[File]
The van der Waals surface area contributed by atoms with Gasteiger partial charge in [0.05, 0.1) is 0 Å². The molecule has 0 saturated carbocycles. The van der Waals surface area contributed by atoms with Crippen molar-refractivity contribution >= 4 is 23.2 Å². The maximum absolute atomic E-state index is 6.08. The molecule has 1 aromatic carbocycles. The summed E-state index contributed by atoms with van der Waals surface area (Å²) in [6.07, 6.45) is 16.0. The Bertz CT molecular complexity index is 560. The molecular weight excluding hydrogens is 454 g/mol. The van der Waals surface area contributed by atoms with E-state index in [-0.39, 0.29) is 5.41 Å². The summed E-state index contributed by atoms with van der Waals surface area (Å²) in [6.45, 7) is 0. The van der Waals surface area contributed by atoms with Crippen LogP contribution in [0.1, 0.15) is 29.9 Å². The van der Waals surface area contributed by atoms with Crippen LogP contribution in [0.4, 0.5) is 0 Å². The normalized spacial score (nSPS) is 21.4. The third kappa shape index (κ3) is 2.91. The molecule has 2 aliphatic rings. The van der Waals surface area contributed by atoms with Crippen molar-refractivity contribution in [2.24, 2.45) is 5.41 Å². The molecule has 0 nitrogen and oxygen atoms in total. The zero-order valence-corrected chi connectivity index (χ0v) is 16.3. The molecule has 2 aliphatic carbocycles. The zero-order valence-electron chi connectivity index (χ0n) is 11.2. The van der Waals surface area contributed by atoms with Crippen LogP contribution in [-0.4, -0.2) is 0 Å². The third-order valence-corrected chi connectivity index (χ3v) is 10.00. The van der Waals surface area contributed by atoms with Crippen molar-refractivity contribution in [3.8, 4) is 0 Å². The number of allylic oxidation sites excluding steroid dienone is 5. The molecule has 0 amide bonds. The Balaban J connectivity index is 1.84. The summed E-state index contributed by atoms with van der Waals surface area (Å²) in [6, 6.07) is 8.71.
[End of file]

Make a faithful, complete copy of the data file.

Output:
The van der Waals surface area contributed by atoms with Gasteiger partial charge in [0.05, 0.1) is 0 Å². The molecule has 0 saturated carbocycles. The van der Waals surface area contributed by atoms with Crippen molar-refractivity contribution >= 4 is 23.2 Å². The maximum absolute atomic E-state index is 6.08. The molecule has 1 aromatic carbocycles. The summed E-state index contributed by atoms with van der Waals surface area (Å²) in [6.07, 6.45) is 16.0. The Bertz CT molecular complexity index is 560. The molecular weight excluding hydrogens is 454 g/mol. The van der Waals surface area contributed by atoms with E-state index in [-0.39, 0.29) is 5.41 Å². The summed E-state index contributed by atoms with van der Waals surface area (Å²) in [6.45, 7) is 0. The van der Waals surface area contributed by atoms with Crippen LogP contribution in [0.1, 0.15) is 29.9 Å². The van der Waals surface area contributed by atoms with Crippen LogP contribution in [0.4, 0.5) is 0 Å². The normalized spacial score (nSPS) is 21.4. The third kappa shape index (κ3) is 2.91. The molecule has 2 aliphatic rings. The van der Waals surface area contributed by atoms with Crippen molar-refractivity contribution in [2.24, 2.45) is 5.41 Å². The molecule has 0 nitrogen and oxygen atoms in total. The zero-order valence-corrected chi connectivity index (χ0v) is 16.3. The molecule has 2 aliphatic carbocycles. The zero-order valence-electron chi connectivity index (χ0n) is 11.2. The van der Waals surface area contributed by atoms with Crippen LogP contribution in [-0.4, -0.2) is 0 Å². The third-order valence-corrected chi connectivity index (χ3v) is 10.00. The van der Waals surface area contributed by atoms with Crippen molar-refractivity contribution in [3.8, 4) is 0 Å². The number of allylic oxidation sites excluding steroid dienone is 5. The molecule has 0 amide bonds. The Balaban J connectivity index is 1.84. The summed E-state index contributed by atoms with van der Waals surface area (Å²) in [6, 6.07) is 8.71.